It was a good weekend for banishing cars! On the heels of Supercrawl I visited Open Streets in uptown Waterloo. Once a month from June to September the city closes of several blocks of King Street and makes it available for play and community networking. I saw demonstrations of roller derby, rope boards (think skateboard on a swing), martial arts, and rugby. Many local businesses and services were set up to meet and greet. There was room for hula hoops, kids on bikes, and chalk messages on the road.
Best of all – lots of music. Buskers stretched all up and down King Street ranging from trombone duets to bluegrass trios. Not exactly an open stage or jam but a great opportunity to hear and share music in a public space. I particularly enjoyed hearing 3 sevenths of the band Love Banshee.
Car free Sunday afternoons – what a great idea! I hope to see it return next year.
This weekend (September 14-15), Hamilton transformed a long stretch of James Street North into a concert and street party venue. For a day and a half the street was closed to cars to allow thousands of music and art lovers to enjoy Supercrawl. The festival hosted dozens of musical acts on four stages and filled the neighbourhood with drama, dance and visual arts installations and performances. Organized busking stages collected money for Warchild, the charity Supercrawl chose to sponsor at this year’s event.
Highlights for me: Terra Lightfoot, The Born Ruffians, and Owen Pallett.
Also the creative and thought provoking installations here and there throughout the venue.
Part of the street entertainment was “unofficial” busking. One unfortunate result of buskers setting up too close to each other was that their sound competed and it was hard to enjoy either one. I liked this unscheduled and impromptu part of the festival but some better location planning or even a friendly agreement to take turns playing sets would have solved that minor irritation.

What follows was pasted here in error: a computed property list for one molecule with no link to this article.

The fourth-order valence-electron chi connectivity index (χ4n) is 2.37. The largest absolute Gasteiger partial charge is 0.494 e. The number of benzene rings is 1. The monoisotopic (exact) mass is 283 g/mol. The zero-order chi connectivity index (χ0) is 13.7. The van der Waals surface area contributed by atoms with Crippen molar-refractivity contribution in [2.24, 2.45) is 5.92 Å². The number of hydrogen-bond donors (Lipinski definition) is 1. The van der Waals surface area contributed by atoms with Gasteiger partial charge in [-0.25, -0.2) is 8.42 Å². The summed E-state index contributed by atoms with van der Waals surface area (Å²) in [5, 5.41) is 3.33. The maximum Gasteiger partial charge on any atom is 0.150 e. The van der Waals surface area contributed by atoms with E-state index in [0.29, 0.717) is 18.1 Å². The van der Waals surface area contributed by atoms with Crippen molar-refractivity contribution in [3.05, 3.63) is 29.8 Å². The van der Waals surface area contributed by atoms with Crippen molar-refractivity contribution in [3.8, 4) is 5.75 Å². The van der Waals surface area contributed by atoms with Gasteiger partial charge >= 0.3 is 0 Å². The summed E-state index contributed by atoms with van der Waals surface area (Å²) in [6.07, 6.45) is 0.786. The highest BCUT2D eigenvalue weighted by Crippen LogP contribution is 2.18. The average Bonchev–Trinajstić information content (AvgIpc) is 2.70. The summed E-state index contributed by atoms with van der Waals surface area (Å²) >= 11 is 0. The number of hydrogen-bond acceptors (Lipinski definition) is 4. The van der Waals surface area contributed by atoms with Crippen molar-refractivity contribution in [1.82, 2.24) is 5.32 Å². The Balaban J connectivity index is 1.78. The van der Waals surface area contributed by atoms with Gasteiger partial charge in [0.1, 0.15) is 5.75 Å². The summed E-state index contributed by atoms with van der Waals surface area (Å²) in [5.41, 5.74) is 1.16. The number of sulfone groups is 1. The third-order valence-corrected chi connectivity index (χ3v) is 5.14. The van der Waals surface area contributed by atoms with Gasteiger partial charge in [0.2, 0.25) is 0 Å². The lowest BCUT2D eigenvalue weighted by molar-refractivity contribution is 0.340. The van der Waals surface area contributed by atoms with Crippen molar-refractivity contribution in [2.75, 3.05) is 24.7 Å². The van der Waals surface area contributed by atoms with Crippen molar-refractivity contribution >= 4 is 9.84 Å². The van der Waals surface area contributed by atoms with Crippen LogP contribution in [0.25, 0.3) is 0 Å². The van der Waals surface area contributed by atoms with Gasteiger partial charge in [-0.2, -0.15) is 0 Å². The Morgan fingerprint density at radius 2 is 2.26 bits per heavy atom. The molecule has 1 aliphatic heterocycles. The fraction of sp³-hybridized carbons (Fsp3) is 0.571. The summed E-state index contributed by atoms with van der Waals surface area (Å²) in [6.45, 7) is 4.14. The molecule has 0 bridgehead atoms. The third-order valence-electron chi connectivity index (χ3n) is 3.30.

The breathtaking Circus Orange
To Supercrawl organizers, volunteers, artists and performers – congratulations for reclaiming some street space (even temporarily) for art and music.
Are you feeling like you’d like to be part of the music instead of being a spectator? Ready to stretch your skills and learn from other musicians?
This fall holds many opportunities to start or expand on your musical journey.
SAC – The Guelph chapter of the Songwriters’ Association of Canada gets together the second Wednesday of the month (West End Rec Centre – 21 Imperial Rd S) to share and critique works in progress. There is often an invited speaker who will talk about a songwriting-related topic. Suggested contribution is $5. The next meeting of the group is September 12th (Jane Lewis will talk about vocal performance). For more info contact: Peter Light at firstname.lastname@example.org or Peter Boyer at email@example.com
The Waterloo Wellington Bluegrass Music Association hosts a weekly “slow jam” at the Galt Legion in Cambridge. There work from asongbook to facilitate everyone’s participation (The Real Bluegrass Book by Hal Leonard) and each person contributes whatever they can: strum along, take a solo, lead a song. The pace allows you to enjoy yourself while learning new songs and improving your skills. The first official “slow jam” of the season is September 4th (7:00 – 8:30).
If singing and harmonizing is what you want to explore, check out the All Together Now website. Jane Lewis and Sam Turton (along with a roster of accomplished musicians as facilitators) host a variety of workshops and 6-8 week courses in Guelph, Kitchener and Hamilton.
Then, when you’re ready for more, pick a song circle or open stage nearby and share your stuff with an audience (Go to the Links tab at the top > Venues/Clubs and find one closest to you).